In January 1998, William Yurek of AVRECO, Inc. (AVRECO), a direct competitor of Equity, contacted McNichols about possible employment with AVRECO. McNichols and Yurek met for lunch and discussed the possibility of her employment with AVRECO. A few days later, McNichols met with Yurek at AVRECO's offices, presented her salary requirements, toured the offices, and reviewed AVRECO's client list. Later that day, Yurek telephoned McNichols and offered her a position, including a salary of $85,000 per year, profit sharing, and additional vacation time and holidays.
The next morning, McNichols informed Skelton, Sr. about AVRECO's offer. McNichols was hurt that he did not make a counter offer or attempt to convince her to stay. McNichols continued working for Equity for two weeks, during which time she continued to perform her normal work, prepared her work for the transition to other employees at Equity, and cleaned out her office. On her last day, Skelton, Sr. asked McNichols to sign a termination agreement. McNichols refused, testifying she believed that the terms of the agreement differed from her understanding that she could leave Equity at any time and there would not be a non-compete clause. McNichols testified she resigned from Equity because "a better offer had come along, and it seemed *** ideal. I was overworked [and] considerably underpaid." She agreed she resigned for a better opportunity.
In May 1998, Equity hired David Russow at a salary of $55,000 per year with no benefits to replace McNichols. Russow had about 20 years of insurance experience, but limited underwriting and brokerage experience. Russow needed a substantial amount of time to understand Equity's business and meet its clients. He generated substantially less business than did McNichols. Equity's business declined and Skelton, Sr., Skelton, Jr., and another Equity employee spent about 10% of their time attempting to renew business previously serviced by McNichols.
In May 1998, Equity initiated arbitration proceedings against McNichols, alleging she breached her employment contract by leaving before December 31, 1999, and breached the non-compete clause. An arbitrator heard extensive testimony concerning Equity's claims and, in December 1998, found McNichols did not breach the non-compete clause of the contract because the clause was only in effect while she was employed by Equity; but did breach the contract by "accepting a better opportunity with AVRECO" before the contract's expiration; and found no record evidence of intolerable working conditions that would rise to the level of a constructive discharge. The arbitrator assessed Equity's damages at $91,000 based on the cost of replacing McNichols, foreseeable consequential damages, and Equity's duty to mitigate damages. The arbitrator found that Equity saved approximately $17,000 in salary payments because McNichols was not replaced for three months and approximately $29,000 in salary and benefits from the date Russow was hired because of the difference in McNichols' and Russow's salary, for a total savings of $46,000 in personnel costs. The arbitrator offset the amount saved by $28,000 to account for the 10% of time the Skeltons and another employee had to spend administering and reviewing McNichols' accounts, assuming the disruption was over by the end of 1998. Therefore, Equity saved approximately $18,000 in personnel costs through December 31, 1999.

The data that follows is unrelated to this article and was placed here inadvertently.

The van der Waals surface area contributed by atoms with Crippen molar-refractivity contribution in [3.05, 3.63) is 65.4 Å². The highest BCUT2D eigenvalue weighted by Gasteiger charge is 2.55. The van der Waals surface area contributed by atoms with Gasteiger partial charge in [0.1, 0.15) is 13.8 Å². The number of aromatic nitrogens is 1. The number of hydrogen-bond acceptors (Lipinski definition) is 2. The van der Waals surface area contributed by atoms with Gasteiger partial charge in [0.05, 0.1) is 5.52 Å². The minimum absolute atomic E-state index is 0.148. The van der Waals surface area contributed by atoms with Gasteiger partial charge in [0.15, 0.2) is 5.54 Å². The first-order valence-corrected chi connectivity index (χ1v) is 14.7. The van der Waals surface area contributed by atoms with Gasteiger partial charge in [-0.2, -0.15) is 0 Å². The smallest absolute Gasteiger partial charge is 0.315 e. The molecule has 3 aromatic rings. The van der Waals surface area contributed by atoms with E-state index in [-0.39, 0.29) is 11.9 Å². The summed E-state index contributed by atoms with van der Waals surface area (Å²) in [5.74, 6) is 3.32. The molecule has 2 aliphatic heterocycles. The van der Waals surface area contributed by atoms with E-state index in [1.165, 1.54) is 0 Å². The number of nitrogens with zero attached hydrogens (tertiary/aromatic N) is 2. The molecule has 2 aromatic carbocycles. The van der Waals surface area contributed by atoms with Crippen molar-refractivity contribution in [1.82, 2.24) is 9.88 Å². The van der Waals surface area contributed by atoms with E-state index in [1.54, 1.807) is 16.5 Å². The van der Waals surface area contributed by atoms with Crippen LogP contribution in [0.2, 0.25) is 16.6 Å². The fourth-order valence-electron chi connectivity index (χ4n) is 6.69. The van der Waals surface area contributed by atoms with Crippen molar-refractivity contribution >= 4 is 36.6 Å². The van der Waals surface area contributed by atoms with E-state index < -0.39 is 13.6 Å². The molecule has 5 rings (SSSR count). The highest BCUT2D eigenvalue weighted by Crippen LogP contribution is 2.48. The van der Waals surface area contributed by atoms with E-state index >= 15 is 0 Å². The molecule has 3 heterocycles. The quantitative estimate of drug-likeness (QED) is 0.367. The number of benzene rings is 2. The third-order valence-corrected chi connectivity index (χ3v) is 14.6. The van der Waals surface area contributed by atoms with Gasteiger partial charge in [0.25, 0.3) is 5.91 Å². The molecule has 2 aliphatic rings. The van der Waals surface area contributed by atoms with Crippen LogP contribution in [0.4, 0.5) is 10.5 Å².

The arbitrator also found that a loss in new business and renewal commissions was foreseeable based on both parties testifying that personal relationships are very important in the wholesale broker business. The arbitrator found McNichols' stream of new and renewal business commissions could be projected with a reasonable degree of certainty based upon her prior production. Based on McNichols' past production, the arbitrator determined she would have generated approximately $150,000 in commissions for the remainder of 1998 and $170,000 in 1999. The arbitrator then adjusted the amounts because of Equity's duty to find a suitable replacement for McNichols and to otherwise exercise reasonable diligence to minimize its losses. Based on the testimony and exhibits, the arbitrator found Equity's actual loss of commission in 1998 was $75,000 (50% of McNichols' calculated commissions) and $34,000 for 1999 (20% of McNichols' calculated commissions), for a total of $109,000. Subtracting the $18,000 saved in personnel costs, the arbitrator awarded Equity $91,000 plus costs.
In February 1999, Equity moved to confirm the arbitrator's award. The next day, McNichols filed a petition to vacate the award and a multi-count complaint at law against Equity. The circuit court consolidated the two actions. In April 1999, the court granted Equity's petition to confirm the award, denied McNichols' petition to modify or vacate the award, and transferred her complaint to the Law Division. In May 1999, McNichols unsuccessfully moved for ...